On the old test, the SAT essay prompts were pretty simple one sentence phrases that you’d have to evaluate, something like: The best leaders are those who listen to what others have to say. Since this was far too readily gamed, students writing perfect-scoring essays that were cookie cutter and lacked logical consistency, the test writers decided to make the prompt far longer and far more complicated.
And what better source than published essays and editorial pieces? Now, instead of generic topics that have the intellectual merit of a fortune cookie, the SAT prompts are made up of 600-word pieces from the likes of the New York Times or a Martin Luther King speech. Yep, that’s right – you’ll have to read a whole lot before starting to write your essay. For some sample SAT prompts, check out the College Board site (I’ll refrain from printing them here because they’d take up over half of the post).
The Time Limit
You will have 50 minutes to write the essay. Since you’ll have to read a lot more, it should not be surprising that you’re now given a lot longer for the essay section. Of course, you don’t want to spend that entire time, or even half of it, reading the prompt. While you’ll want to read and outline a plan of attack before writing, much of your time will be spent writing the essay itself. The exact balance of time is something that you’ll probably get a feel for after doing a few sample tests, but 20% reading/outlining and 80% writing seems like a reasonable proportion.
What’s also important is that unlike the old SAT, in which the essay came at the very beginning, now it comes at the very end of the test. You’ll likely be burned out, even before you start writing. So make sure to do a few practice essays before the test (not the day of) to work on your writing stamina. I imagine many students peter out somewhere around the second paragraph (make sure to eat a hearty and healthy snack before the essay).
The SAT isn’t just picking out any old 600-word piece from a magazine. It will pick a piece that argues a specific point. Your job is NOT to agree or disagree with this point – the way you would have with the old test – but to evaluate and analyze how the author tries to convince his or her audience.
To effectively analyze a persuasive piece of writing, you’ll have to have a basic knowledge of rhetoric. When an author appeals to our emotions, he/she is using pathos. Your job of course isn’t supposed to be a referee and throw the “pathos flag” every time the author tries to appeal to our emotions. In fact, mentioning the word “pathos” will not score you any extra points. Your job as a writer analyzing how an author is using pathos is to be as specific possible. For example, compare the following two excerpts:
The author tries to make us feel pessimistic that we will no longer have nights that are really free of light pollution.
By invoking a personal anecdote from his youth, when he walked through the forest and beheld every star glittering in the sky above him, the author makes us feel the magic of a starry night sky. As a result, the irrevocable loss of one of nature’s wonders affects was much more keenly than had the author merely stated that in today’s night skies ambient light occludes much of the stars above.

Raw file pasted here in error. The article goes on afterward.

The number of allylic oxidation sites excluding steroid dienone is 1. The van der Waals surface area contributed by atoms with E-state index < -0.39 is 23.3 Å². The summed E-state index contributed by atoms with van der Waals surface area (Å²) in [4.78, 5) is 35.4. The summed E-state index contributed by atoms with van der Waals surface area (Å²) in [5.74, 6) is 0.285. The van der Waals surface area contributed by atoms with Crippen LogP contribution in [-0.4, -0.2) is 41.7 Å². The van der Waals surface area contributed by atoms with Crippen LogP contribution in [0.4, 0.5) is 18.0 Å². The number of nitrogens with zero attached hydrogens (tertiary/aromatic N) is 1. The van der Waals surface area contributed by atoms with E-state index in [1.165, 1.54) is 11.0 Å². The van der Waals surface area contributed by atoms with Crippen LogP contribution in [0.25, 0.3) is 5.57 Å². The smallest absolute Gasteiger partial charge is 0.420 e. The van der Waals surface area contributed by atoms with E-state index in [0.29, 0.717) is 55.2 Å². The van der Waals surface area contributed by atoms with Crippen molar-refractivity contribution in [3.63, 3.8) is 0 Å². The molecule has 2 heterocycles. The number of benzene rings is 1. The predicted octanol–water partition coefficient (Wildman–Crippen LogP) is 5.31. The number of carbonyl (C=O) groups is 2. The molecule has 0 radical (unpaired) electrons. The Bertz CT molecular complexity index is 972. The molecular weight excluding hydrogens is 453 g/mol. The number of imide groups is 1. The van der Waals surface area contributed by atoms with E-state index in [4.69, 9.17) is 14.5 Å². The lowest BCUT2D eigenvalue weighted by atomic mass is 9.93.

The second example is very specific about how the author uses pathos and what the effect on his/her audience would have been had he not used an anecdote to appeal to our emotions.
You’ll also want to mention ethos, or any claims to authority that an author makes. Does he mention somebody from a university, a famous scientist, a recent study? All of these are ways that an author tries to strengthen the force of her argument by ethos. After all, if the author simply stated that his friend told him such-and-such, his audience would likely not be persuaded.
There is also what is called logos, or arguments of logic. For instance, if the author is trying to convince us that the night sky is important to the functioning of nocturnal animals, he might mention how animals are imperilled in some way. This could lead to large and unknown effects on our ecosystem. This chain of reasoning is an example of logos. Again, you’ll want to be as specific as possible when pointing out exactly how the author is using reasoning.
That said, most arguments – even at the sentence level – will use a mixture of logos, pathos, and ethos. Your job is to point out the pieces of evidence the author uses to support each of his or her points, and whether they fall into pathos, ethos, or logos, or some combination of them.
Surprisingly, the analysis is only 1/3 of your score, or 4 out of a total of 12 points. The other components are comprehension and writing, both of which are worth 4 points. Since I’ve already talked about what makes up analysis in the essay section, I’ll quickly talk about comprehension and writing.
You might have no idea how to analyze a piece, but you might understand what the author’s basic point is. The degree to which you can show that you’ve understood the author’s point will determine your comprehension score.
You can have insightful analysis, which usually comes along with a strong comprehension score, but you can write using simplistic prose and make countless grammatical errors. If that’s the case, you’ll get a low writing score. Nail your mechanics and write eloquently, you’ll likely get a 4 out of 4.
By Kristen Fracchia and Chris Lele. Kristin Fracchia and Chris Lele are Magoosh’s resident ACT and SAT experts. They’re the ones who create awesomely fun lessons and practice materials for students. Read more of their articles on the Magoosh High School Blog.
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